Not knowing what continent you’ll be living on next year brings up lots of questions. You know, Big Questions. Meaning of life questions. Expat life questions. Ones that can only be discussed
ad nauseam in detail, never answered. And have I mentioned that those discussions require wine? And chocolate?
I think my subconscious, fueled by these discussions, directed me when I chose the reading materials for my literature class this week. I chose Anton Chekhov’s The Bet. OK, my ego might have been involved too, probably because saying “when I taught Chekhov this week…” was totally on my Lit Geek bucket list!!
On the surface, this is a story about the morality of capital punishment versus life imprisonment, a worthy topic to be sure. Digging deeper, however, you find a story about our motivations as humans in a materialistic world. One man in the story is driven to consider murdering another in cold blood to avoid financial ruin. The other spends fifteen years in isolation and study, only to eschew both the money he’s about to earn by winning the bet and the society that values money over all else, or, as Chekhov (in translation) puts it, “exchange(s) heaven for earth.”
This story spawned two separate trains of thought for me. One relates to the typical career lifecycle, the other to my own life journey.
First, the career lifecycle. I know a lot of folks, my husband one of them, who have been on the career treadmill for close to 20 years now. People of our generation graduated university in the midst of one of the biggest booms in US history and jumped on that treadmill with big plans both for our careers and for the cool stuff we’d buy with all the money we were making. There were signing bonuses and stock options, other companies poaching us every 12-18 months with promises of more money and stock options and we thought all was well in the world. We bought our first house. We bought our first new car. Sure, sometimes we worked nights and weekends, but our friends were our work friends, so it all seemed like big fun in our 20s.
Then September 11 happened and the bubble burst. Those of us who kept our jobs were glad to have them and when cuts came, we picked up the extra work because hey, it was better than being laid off and unemployed. We turned 30. We had babies. We built a house. And suddenly the fun went out of the long hours, the extra work, and the poor economic climate because now we had to work to pay the mortgage and take care of the children.
Then we got laid off. And it was scary. We lived on severance and tried not to panic. The offer came to go abroad and we took it for the stability and the peace of mind. But the pace increased along with the expat opportunity. Four years in and my husband has hardly come up for air. He’s spent ten years laying people off as the economy continues to contract. It’s soul-sucking work.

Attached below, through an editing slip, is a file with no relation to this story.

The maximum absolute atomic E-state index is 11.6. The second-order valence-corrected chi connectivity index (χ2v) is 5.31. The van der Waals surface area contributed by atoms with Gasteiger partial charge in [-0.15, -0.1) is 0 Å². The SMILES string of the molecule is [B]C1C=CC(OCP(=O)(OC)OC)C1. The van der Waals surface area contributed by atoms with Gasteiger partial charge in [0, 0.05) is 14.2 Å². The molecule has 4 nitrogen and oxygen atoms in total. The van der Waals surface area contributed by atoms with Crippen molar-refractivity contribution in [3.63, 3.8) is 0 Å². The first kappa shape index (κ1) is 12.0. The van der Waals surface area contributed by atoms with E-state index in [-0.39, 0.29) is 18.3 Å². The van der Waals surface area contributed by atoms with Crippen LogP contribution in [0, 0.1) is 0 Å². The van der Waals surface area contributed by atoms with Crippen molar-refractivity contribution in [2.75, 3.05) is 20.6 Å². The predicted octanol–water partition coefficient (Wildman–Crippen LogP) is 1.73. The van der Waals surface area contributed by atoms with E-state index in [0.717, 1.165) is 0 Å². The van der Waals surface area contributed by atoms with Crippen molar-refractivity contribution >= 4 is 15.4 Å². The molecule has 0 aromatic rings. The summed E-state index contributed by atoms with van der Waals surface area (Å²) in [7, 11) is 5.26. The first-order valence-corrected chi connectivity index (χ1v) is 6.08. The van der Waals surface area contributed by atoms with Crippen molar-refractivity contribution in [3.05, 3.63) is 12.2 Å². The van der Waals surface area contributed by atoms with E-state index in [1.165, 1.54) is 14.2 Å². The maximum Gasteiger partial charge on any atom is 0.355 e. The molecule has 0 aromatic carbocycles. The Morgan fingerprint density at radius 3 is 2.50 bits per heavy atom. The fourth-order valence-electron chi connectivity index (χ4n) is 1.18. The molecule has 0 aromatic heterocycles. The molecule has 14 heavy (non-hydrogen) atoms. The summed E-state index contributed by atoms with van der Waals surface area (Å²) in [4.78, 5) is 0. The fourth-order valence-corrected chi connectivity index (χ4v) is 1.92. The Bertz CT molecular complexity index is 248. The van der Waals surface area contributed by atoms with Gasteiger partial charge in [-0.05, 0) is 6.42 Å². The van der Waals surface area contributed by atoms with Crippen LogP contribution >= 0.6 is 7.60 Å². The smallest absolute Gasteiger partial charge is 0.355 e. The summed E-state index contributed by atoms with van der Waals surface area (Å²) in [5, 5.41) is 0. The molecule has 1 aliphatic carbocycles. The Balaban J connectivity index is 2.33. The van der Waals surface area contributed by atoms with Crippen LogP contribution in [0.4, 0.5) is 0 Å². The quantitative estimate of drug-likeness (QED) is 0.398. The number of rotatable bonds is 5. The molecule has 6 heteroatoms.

Now we’re looking at 40 and we’re pretty sure we want something different for this next decade. But what? See, Big Questions.
As for me, I jumped off the treadmill quite early, when we first moved abroad in 2001. I had no idea that September 11 would make it nearly impossible for me to find work on our first expat assignment to the UK when I agreed to go. I finished my graduate work in communication management one month before we moved. Little did I expect that more than a decade later, I have never returned to full-time work.
Quite honestly, we did not have the temperament to tolerate both of us being in the corporate rat race once we had children. Some people can juggle all those balls at once, and I respect that even as I admit it’s not for me.
But the question becomes how to escape. We haven’t been a two income household for most of the last 13 years, so we haven’t bankrolled enough to retire at age 40 (not sure we would have even if I had stayed on the treadmill to be honest. Seems more likely that our standard of living would have come up as much or more than our savings!). With writing taking up more and more of my time, the likelihood of me contributing much to our finances dwindles to the pocket money I currently make teaching English. Certainly not enough to retire on!
And I refuse to consider Matt continuing to work for the next decade. Watching people just a few years older than us literally dropping dead of stress-related health conditions just solidifies this for me. So what? Step one, sell that house, and shed that big old mortgage. OK, it’s on the market. Now what? We’re not sure. Like I said, I don’t even know what continent we’ll land on when we leave Finland at the end of the year. Most of our Big Questions don’t have answers just yet, but we’re starting to open up to new possibilities. And that’s almost always a good thing…